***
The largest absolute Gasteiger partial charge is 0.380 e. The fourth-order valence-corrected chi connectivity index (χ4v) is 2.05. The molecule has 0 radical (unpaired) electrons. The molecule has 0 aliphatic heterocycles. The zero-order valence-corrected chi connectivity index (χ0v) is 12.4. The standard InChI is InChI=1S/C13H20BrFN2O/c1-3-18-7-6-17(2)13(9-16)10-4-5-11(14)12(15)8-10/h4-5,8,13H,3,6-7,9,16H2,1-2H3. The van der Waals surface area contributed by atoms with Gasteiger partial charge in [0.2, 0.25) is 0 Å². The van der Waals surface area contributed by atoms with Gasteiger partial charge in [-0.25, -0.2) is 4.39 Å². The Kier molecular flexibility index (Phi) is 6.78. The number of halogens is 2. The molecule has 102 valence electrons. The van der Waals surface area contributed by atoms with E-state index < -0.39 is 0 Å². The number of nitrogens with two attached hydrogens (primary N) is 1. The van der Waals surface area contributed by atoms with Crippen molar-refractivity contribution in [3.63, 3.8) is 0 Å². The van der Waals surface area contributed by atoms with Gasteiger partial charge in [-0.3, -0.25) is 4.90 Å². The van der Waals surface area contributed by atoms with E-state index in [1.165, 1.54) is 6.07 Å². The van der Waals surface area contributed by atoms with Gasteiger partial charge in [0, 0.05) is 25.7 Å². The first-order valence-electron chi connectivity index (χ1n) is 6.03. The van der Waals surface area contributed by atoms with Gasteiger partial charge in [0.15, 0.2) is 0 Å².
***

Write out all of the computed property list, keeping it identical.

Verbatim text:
The largest absolute Gasteiger partial charge is 0.380 e. The fourth-order valence-corrected chi connectivity index (χ4v) is 2.05. The molecule has 0 radical (unpaired) electrons. The molecule has 0 aliphatic heterocycles. The zero-order valence-corrected chi connectivity index (χ0v) is 12.4. The standard InChI is InChI=1S/C13H20BrFN2O/c1-3-18-7-6-17(2)13(9-16)10-4-5-11(14)12(15)8-10/h4-5,8,13H,3,6-7,9,16H2,1-2H3. The van der Waals surface area contributed by atoms with Gasteiger partial charge in [0.2, 0.25) is 0 Å². The van der Waals surface area contributed by atoms with Gasteiger partial charge in [-0.25, -0.2) is 4.39 Å². The Kier molecular flexibility index (Phi) is 6.78. The number of halogens is 2. The molecule has 102 valence electrons. The van der Waals surface area contributed by atoms with E-state index < -0.39 is 0 Å². The number of nitrogens with two attached hydrogens (primary N) is 1. The van der Waals surface area contributed by atoms with Crippen molar-refractivity contribution in [3.63, 3.8) is 0 Å². The van der Waals surface area contributed by atoms with Gasteiger partial charge in [-0.3, -0.25) is 4.90 Å². The van der Waals surface area contributed by atoms with E-state index in [1.165, 1.54) is 6.07 Å². The van der Waals surface area contributed by atoms with Gasteiger partial charge in [0, 0.05) is 25.7 Å². The first-order valence-electron chi connectivity index (χ1n) is 6.03. The van der Waals surface area contributed by atoms with Gasteiger partial charge in [0.15, 0.2) is 0 Å².